Nvidia warned this day was coming (opens in new tab), but it's finally arrived. Here we are in the spookiest month of the year, staring down the truest horror of all: forsaken technology.
While the latest Game Ready driver (version 496.13) brings optimised support for Back 4 Blood, the Crysis Remastered trilogy, and Baldur's Gate 3, among others, in the same fell swoop, it abandons not only Windows 7, 8 and 8.1, but also support for Kepler GPUs.
After some toing and froing (opens in new tab) on the subject, confirmation came that GPUs touting Kepler architecture—launched some 12 years ago—would soon be loosing driver support. Kepler is found powering Nvidia's 600-series cards along with a good chunk of its 700-series offerings too. You can find a list of now-unsupported cards here (opens in new tab).
Those packing a GeForce GTX 750 Ti or GTX 750 will be pleased to know their GPU's are safe for the time being, however, as these cards are built around not Kepler, but the same Maxwell architecture as the GTX 900-Series.
Going forward, the Kepler cards will still work just fine, and they'll still get security updates up until September 2024 as well, but optimal support for the very latest games simply won't be available.
To be fair, performance in the newest titles won't exactly be stellar on such hardware anyway—it's just a shame that Nvidia is doing this now when actually buying an up to date graphics card is so difficult (opens in new tab). If you're still running older hardware, your options for upgrading are very limited right now.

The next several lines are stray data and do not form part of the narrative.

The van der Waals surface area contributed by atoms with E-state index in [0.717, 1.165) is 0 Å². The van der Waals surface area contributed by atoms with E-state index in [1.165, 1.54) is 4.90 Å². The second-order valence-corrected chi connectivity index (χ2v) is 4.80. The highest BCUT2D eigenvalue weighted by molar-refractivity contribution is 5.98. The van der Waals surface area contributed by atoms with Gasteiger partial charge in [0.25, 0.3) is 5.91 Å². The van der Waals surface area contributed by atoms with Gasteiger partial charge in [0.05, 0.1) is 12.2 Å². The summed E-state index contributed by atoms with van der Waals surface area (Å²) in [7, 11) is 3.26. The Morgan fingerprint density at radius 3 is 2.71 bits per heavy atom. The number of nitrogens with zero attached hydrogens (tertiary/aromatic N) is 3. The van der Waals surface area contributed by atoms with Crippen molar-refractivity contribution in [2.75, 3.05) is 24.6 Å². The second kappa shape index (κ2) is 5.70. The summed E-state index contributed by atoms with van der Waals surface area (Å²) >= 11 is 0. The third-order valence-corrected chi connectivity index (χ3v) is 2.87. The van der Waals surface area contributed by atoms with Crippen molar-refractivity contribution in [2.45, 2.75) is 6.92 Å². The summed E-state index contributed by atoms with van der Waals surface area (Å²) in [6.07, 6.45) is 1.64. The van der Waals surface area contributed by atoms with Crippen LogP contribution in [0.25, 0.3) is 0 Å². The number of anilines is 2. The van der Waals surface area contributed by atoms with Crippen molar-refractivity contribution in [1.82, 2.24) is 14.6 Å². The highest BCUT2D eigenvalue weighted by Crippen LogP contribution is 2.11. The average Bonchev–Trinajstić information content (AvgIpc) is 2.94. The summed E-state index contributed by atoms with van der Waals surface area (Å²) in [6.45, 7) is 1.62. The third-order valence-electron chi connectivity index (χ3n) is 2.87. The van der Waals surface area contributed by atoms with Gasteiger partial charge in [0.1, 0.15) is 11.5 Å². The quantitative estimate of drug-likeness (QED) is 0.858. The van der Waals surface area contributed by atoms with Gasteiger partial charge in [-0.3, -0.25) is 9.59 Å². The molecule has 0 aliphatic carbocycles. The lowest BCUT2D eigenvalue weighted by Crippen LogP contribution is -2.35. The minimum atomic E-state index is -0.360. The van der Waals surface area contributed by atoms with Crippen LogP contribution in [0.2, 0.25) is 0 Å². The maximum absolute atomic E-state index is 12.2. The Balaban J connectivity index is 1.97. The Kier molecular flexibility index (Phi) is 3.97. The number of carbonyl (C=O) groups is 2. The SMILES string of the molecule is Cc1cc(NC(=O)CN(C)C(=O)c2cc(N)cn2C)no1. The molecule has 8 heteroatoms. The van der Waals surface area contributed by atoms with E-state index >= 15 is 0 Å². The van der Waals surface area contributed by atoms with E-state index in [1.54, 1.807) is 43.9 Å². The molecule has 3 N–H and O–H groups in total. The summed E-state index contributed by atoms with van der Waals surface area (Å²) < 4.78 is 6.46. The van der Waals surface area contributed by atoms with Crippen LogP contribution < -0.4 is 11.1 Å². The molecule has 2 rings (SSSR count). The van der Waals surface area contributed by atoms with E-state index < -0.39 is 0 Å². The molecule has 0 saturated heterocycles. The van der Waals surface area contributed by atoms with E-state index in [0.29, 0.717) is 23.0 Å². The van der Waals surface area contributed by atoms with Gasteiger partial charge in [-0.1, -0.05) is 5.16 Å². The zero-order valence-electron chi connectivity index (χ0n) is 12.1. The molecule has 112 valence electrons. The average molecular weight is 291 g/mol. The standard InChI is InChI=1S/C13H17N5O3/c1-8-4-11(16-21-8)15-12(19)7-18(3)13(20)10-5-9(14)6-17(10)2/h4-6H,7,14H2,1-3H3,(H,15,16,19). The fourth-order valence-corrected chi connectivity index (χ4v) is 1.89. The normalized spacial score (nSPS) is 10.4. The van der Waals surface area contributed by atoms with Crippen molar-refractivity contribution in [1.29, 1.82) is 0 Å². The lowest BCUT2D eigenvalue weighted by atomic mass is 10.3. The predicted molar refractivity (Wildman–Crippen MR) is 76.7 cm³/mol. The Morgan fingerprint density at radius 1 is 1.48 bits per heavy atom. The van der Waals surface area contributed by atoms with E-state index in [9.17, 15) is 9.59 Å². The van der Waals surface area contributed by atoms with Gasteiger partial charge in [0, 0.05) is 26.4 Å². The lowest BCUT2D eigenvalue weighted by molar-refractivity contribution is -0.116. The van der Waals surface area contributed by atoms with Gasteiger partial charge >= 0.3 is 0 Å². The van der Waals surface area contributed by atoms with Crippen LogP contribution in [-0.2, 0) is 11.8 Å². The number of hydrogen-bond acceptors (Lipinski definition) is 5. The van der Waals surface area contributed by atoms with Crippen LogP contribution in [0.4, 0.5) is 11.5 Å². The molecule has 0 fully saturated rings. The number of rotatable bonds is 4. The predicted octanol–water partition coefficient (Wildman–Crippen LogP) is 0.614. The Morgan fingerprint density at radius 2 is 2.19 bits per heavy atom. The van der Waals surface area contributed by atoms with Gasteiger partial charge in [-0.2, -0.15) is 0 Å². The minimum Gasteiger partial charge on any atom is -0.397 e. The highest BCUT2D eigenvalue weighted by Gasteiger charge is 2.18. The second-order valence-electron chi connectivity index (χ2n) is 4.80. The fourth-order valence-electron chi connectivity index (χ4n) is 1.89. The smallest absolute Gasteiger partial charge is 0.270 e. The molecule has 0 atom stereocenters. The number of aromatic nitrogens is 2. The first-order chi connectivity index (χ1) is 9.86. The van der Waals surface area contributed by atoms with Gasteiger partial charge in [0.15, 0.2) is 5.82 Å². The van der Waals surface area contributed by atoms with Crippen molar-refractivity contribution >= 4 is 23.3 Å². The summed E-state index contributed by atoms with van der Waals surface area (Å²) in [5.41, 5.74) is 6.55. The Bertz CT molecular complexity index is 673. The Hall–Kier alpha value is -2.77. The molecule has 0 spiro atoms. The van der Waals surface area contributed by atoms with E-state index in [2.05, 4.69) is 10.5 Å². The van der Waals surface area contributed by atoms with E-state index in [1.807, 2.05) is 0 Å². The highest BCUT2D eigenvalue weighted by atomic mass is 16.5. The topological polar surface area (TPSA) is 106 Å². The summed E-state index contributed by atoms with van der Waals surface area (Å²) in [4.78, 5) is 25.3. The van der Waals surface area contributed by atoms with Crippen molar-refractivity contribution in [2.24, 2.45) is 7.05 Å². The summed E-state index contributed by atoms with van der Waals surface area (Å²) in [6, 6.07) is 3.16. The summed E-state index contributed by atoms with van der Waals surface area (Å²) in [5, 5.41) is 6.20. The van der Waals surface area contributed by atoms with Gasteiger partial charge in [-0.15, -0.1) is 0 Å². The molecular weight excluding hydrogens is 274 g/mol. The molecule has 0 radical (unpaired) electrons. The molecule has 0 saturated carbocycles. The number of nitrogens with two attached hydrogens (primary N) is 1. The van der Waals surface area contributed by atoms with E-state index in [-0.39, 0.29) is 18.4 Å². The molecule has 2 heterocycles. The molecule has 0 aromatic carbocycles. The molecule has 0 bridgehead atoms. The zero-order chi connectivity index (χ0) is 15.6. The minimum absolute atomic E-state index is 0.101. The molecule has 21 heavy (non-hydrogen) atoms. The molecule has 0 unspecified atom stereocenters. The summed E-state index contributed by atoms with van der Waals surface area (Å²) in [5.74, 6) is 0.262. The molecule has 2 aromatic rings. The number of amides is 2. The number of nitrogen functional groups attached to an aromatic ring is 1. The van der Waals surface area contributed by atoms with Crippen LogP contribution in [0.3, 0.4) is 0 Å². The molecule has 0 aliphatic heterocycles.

Also of note is that this new driver release is only for Windows 10 and Windows 11. Nvidia no longer supports Windows 7, Windows 8, or Windows 8.1. According to the latest Steam survey (opens in new tab) the vast majority of users have moved over to Windows 10 anyway, with Windows 7 coming in at just under 5% of the market, and poor Windows 8.1 sitting on less than 1%.
News of support dropping is unsurprising, what with Windows 11's recent launch and GeForce RXT 30-Series cards reaching a zenith. It seems only right we lay these ancient operating systems and video cards to rest.
That way Nvidia can focus on ushering Jen-Hsun's utopian visions (opens in new tab) of the future. You can grab the 496.13 Nvidia Game Ready driver (opens in new tab) right now, so you don't get left behind.
The new driver also brings with it improved DLSS support for a swathe of games (opens in new tab), including Rise of the Tomb Raider, Shadow of the Tomb Raider, and Chivalry 2. As such, it looks like Nvidia is bolstering support for its AI-powered upscaling, probably as a response to the healthy uptake enjoyed by AMD's FSR technology.
Or maybe in preparation for it re-releasing the RTX 2060 (opens in new tab)? Either way, it's good to see more games supporting DLSS.